7 Ways to Grow Your Freelance Business
At Reedsy we have the privilege of working with hundreds of editors with successful freelance businesses. In this post we decided to share their best practices for winning high-quality projects and growing revenue. We will discuss three ways in which you can grow your business, giving you 7 best practices to action for your own freelance editing business.
What are the ways you can grow your freelance editing business?
- Expand your client base through specialization, utilize your broader network and leverage marketplaces for freelancers
- Optimize your rates and know your worth
- Delight your clients by taking care of finer details
Of course, each of those suggestions sounds pretty vague — so let's get a lot more specific.
1. Don’t be a Jack of all genres
When you start out as a freelance editor, it might be tempting to accept any project that comes your way. This might be useful for someone who has no prior experience editing books, but if you already built your expertise, there is no need to waste it! Narrowing down the areas you work in will help funnel more considered requests your way and, most of the time, ensure that the projects will actually be of interest to you.
Below you can see two outlines of Reedsy editor profiles. They clearly state expertise in a specific area, which helps them receive more relevant projects and focus on their strengths. At Reedsy, we’ve seen this consistently: editors who specialize the most are the ones who have the highest conversion of briefs into actual projects.
2. Be proactive in expanding and using your network
Don’t passively wait for referrals to show up in your inbox. Build a network and make use of it. People you meet at events, engage with online, as well as former colleagues are a great source for getting new clients. Make sure you keep their contact details organized and update them on your work from time to time.
LinkedIn has a powerful and underestimated search tool that lets you find and connect with people who are relevant to your business. Once you’ve built up a solid network, it’s a good idea to post regular updates to keep them in the know about your work. Mention that you’re looking to get more clients in a specific niche, share your latest client testimonials or just ask questions to stay fresh in their mind.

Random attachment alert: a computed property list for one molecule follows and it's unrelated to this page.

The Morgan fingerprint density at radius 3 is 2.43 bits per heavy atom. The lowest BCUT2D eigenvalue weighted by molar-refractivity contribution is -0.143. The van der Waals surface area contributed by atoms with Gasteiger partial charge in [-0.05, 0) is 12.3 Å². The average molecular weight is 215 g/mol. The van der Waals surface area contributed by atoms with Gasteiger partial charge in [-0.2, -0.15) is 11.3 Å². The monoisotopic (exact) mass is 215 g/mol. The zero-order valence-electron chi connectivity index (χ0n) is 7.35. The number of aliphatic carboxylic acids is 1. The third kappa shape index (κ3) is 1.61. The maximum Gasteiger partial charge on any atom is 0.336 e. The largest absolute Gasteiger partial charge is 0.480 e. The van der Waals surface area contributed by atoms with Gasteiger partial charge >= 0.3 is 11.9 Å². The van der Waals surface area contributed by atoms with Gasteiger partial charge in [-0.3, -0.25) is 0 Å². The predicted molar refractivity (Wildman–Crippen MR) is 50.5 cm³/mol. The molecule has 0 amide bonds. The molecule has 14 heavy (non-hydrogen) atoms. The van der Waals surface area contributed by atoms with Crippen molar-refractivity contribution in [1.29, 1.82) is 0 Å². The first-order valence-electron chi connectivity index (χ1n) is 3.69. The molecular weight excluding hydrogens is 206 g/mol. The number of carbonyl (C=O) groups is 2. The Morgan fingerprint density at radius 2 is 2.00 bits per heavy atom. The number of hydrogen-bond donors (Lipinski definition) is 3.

3. Join marketplaces for freelancers
To take your business to the next level you need to have access to a larger client base. You can achieve this by joining a marketplace. They take care of sourcing clients and ensuring you receive the most relevant jobs for your skillset (at least the good ones do!).
Marketplaces not only save you time that you would have spent marketing yourself and finding the right clients, it will also save you time doing admin! For example, at Reedsy we have integrated quoting, messaging, and contracting all in one place. It’s really easy to set up a payment schedule and you can change it at any point during the project. The payments are processed automatically so you don’t have to worry about chasing clients for payments!
To evaluate and pick the right marketplace, ask yourself the following questions:
- How many freelancers are listed on the Marketplace? Can anyone join or is the marketplace selective?